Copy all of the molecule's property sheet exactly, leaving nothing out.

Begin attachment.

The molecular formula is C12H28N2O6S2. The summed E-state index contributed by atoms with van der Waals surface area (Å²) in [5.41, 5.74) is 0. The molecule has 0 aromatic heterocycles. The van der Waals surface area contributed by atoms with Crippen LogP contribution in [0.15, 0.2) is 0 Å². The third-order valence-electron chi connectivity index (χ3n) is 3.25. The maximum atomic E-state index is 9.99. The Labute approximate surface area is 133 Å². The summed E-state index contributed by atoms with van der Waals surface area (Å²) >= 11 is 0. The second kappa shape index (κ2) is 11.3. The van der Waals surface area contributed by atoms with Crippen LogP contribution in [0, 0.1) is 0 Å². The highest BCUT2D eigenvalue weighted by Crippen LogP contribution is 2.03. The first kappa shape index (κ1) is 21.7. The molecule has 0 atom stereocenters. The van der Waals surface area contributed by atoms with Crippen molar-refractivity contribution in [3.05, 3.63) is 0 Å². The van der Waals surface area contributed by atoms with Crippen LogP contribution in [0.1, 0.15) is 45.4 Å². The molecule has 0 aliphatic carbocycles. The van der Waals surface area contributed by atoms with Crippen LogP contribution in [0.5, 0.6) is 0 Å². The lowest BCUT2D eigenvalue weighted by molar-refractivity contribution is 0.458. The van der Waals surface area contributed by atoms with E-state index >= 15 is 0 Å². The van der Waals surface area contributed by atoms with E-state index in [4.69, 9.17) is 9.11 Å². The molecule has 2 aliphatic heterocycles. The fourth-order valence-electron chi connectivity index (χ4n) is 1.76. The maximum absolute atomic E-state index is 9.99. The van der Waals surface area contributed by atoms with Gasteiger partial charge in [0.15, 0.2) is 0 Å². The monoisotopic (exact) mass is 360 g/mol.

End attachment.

The molecular formula is C12H28N2O6S2. The summed E-state index contributed by atoms with van der Waals surface area (Å²) in [5.41, 5.74) is 0. The molecule has 0 aromatic heterocycles. The van der Waals surface area contributed by atoms with Crippen LogP contribution in [0.15, 0.2) is 0 Å². The third-order valence-electron chi connectivity index (χ3n) is 3.25. The maximum atomic E-state index is 9.99. The Labute approximate surface area is 133 Å². The summed E-state index contributed by atoms with van der Waals surface area (Å²) >= 11 is 0. The second kappa shape index (κ2) is 11.3. The van der Waals surface area contributed by atoms with Crippen LogP contribution in [0, 0.1) is 0 Å². The highest BCUT2D eigenvalue weighted by Crippen LogP contribution is 2.03. The first kappa shape index (κ1) is 21.7. The molecule has 0 atom stereocenters. The van der Waals surface area contributed by atoms with Crippen molar-refractivity contribution in [3.05, 3.63) is 0 Å². The van der Waals surface area contributed by atoms with Crippen LogP contribution in [0.1, 0.15) is 45.4 Å². The molecule has 0 aliphatic carbocycles. The van der Waals surface area contributed by atoms with Crippen LogP contribution in [0.5, 0.6) is 0 Å². The lowest BCUT2D eigenvalue weighted by molar-refractivity contribution is 0.458. The van der Waals surface area contributed by atoms with E-state index >= 15 is 0 Å². The van der Waals surface area contributed by atoms with E-state index in [4.69, 9.17) is 9.11 Å². The molecule has 2 aliphatic heterocycles. The fourth-order valence-electron chi connectivity index (χ4n) is 1.76. The maximum absolute atomic E-state index is 9.99. The van der Waals surface area contributed by atoms with Gasteiger partial charge in [0.15, 0.2) is 0 Å². The monoisotopic (exact) mass is 360 g/mol.